The Bank of England (BoE) has made significant developments in its central bank digital currency (CBDC) program. Tom Mutton, director of fintech at the BoE, recently shared insights on the privacy aspect of the CBDC and why the central bank might look for other options beyond blockchain as the underpinning technology.
In the interview, Mutton said that during a recent meeting of technologists hosted by the BoE to discuss digital pound design, there was a clear disagreement on which ledger should be used for the CBDC. Thus, the bank aims to trial multiple ledger technologies, including blockchain.
Dubbed Britcoin, the development plans for a digital pound were first proposed when the United Kingdom’s Treasury Department and the BoE established a joint task force to research a U.K. CBDC in April 2021. Later, in February 2023, the bank issued a consultancy paper outlining the design of the digital pound.
Currently, the BoE and His Majesty’s Treasury are seeking feedback from the stakeholders and technology experts on the proposed design of the CBDC. The feedback is open until June 30.
“We want to be compatible with distributed-ledger business models in the private sector, but we were not convinced that distributed ledgers offered more efficiency over conventional ledgers.”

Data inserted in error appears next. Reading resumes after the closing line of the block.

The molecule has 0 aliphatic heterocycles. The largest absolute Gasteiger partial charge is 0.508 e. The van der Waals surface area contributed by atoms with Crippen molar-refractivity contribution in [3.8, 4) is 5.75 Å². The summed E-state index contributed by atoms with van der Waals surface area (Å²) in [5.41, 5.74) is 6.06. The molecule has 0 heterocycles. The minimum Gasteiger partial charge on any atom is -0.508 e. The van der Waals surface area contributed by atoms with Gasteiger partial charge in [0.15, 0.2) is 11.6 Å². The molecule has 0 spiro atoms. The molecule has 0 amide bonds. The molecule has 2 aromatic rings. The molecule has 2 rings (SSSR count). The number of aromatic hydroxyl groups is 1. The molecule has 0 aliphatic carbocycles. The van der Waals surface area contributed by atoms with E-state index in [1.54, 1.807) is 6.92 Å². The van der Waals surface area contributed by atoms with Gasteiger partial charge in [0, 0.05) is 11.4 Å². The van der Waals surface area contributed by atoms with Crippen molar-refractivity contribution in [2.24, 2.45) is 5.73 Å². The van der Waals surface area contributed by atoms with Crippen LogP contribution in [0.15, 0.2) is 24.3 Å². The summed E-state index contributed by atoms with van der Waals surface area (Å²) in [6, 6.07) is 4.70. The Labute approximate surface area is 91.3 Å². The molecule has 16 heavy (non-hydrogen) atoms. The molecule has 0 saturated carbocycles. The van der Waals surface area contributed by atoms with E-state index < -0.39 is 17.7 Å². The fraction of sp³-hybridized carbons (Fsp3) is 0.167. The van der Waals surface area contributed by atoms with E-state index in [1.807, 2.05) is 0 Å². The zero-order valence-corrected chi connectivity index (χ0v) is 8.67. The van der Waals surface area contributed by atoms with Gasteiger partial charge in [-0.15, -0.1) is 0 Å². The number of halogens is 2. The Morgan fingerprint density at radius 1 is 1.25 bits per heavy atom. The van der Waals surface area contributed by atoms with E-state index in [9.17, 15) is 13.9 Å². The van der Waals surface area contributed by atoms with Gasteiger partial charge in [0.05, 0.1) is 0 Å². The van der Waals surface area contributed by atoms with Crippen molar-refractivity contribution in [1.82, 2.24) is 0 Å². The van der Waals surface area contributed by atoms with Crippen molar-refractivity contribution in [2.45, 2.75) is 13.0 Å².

Cointelegraph reached out to BoE to enquire about what other ledger technologies it was considering. However, the BoE did not respond by publication.
Apart from the discussions about ledger technology, Mutton also talked about the privacy aspect of the CBDC, claiming it would be focused on offering privacy to users and won’t collect personal data. He said the bank would focus on providing the infrastructure, while the private players would be responsible for the innovation.
“There will be no data shared with the Bank of England, we will know what transactions have happened but we will have no data on the individual who did it. While the wallet provider would have the user data but won’t have access to their transaction data.”
Mutton claimed the BoE or the government wouldn’t have access to any user data, and even the wallet providers with limited access to that data will need consent from the users regarding what data they can store. With a focus on retail, the BoE had stated previously that the digital pound could co-exist with private stablecoins.